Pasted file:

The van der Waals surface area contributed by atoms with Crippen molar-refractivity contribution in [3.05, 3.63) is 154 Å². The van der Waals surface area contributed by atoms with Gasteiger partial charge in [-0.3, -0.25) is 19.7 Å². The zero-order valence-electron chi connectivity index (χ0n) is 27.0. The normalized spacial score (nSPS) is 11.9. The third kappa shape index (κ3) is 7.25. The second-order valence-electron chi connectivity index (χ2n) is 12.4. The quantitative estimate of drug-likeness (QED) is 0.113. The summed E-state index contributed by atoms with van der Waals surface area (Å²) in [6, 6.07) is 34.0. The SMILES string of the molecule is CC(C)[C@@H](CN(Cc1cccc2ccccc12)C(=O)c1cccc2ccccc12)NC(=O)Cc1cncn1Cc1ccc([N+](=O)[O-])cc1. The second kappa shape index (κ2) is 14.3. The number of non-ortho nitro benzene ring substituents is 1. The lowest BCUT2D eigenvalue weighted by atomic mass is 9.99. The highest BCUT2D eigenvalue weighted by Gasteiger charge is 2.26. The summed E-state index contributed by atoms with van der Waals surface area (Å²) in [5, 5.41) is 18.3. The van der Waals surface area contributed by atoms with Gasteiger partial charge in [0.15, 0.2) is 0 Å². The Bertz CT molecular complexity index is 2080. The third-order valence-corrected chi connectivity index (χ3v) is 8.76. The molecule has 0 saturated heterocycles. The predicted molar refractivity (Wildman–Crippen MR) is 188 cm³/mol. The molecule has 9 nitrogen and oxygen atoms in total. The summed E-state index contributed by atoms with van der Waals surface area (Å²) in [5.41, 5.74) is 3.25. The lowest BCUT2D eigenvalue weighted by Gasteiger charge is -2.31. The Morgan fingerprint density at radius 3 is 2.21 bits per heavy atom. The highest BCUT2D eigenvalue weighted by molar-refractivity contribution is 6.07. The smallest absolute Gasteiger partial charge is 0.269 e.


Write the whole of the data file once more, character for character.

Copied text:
The van der Waals surface area contributed by atoms with Crippen molar-refractivity contribution in [3.05, 3.63) is 154 Å². The van der Waals surface area contributed by atoms with Gasteiger partial charge in [-0.3, -0.25) is 19.7 Å². The zero-order valence-electron chi connectivity index (χ0n) is 27.0. The normalized spacial score (nSPS) is 11.9. The third kappa shape index (κ3) is 7.25. The second-order valence-electron chi connectivity index (χ2n) is 12.4. The quantitative estimate of drug-likeness (QED) is 0.113. The summed E-state index contributed by atoms with van der Waals surface area (Å²) in [6, 6.07) is 34.0. The SMILES string of the molecule is CC(C)[C@@H](CN(Cc1cccc2ccccc12)C(=O)c1cccc2ccccc12)NC(=O)Cc1cncn1Cc1ccc([N+](=O)[O-])cc1. The second kappa shape index (κ2) is 14.3. The number of non-ortho nitro benzene ring substituents is 1. The lowest BCUT2D eigenvalue weighted by atomic mass is 9.99. The highest BCUT2D eigenvalue weighted by Gasteiger charge is 2.26. The summed E-state index contributed by atoms with van der Waals surface area (Å²) in [5, 5.41) is 18.3. The van der Waals surface area contributed by atoms with Gasteiger partial charge in [0.15, 0.2) is 0 Å². The Bertz CT molecular complexity index is 2080. The third-order valence-corrected chi connectivity index (χ3v) is 8.76. The molecule has 0 saturated heterocycles. The predicted molar refractivity (Wildman–Crippen MR) is 188 cm³/mol. The molecule has 9 nitrogen and oxygen atoms in total. The summed E-state index contributed by atoms with van der Waals surface area (Å²) in [5.41, 5.74) is 3.25. The lowest BCUT2D eigenvalue weighted by Gasteiger charge is -2.31. The Morgan fingerprint density at radius 3 is 2.21 bits per heavy atom. The highest BCUT2D eigenvalue weighted by molar-refractivity contribution is 6.07. The smallest absolute Gasteiger partial charge is 0.269 e.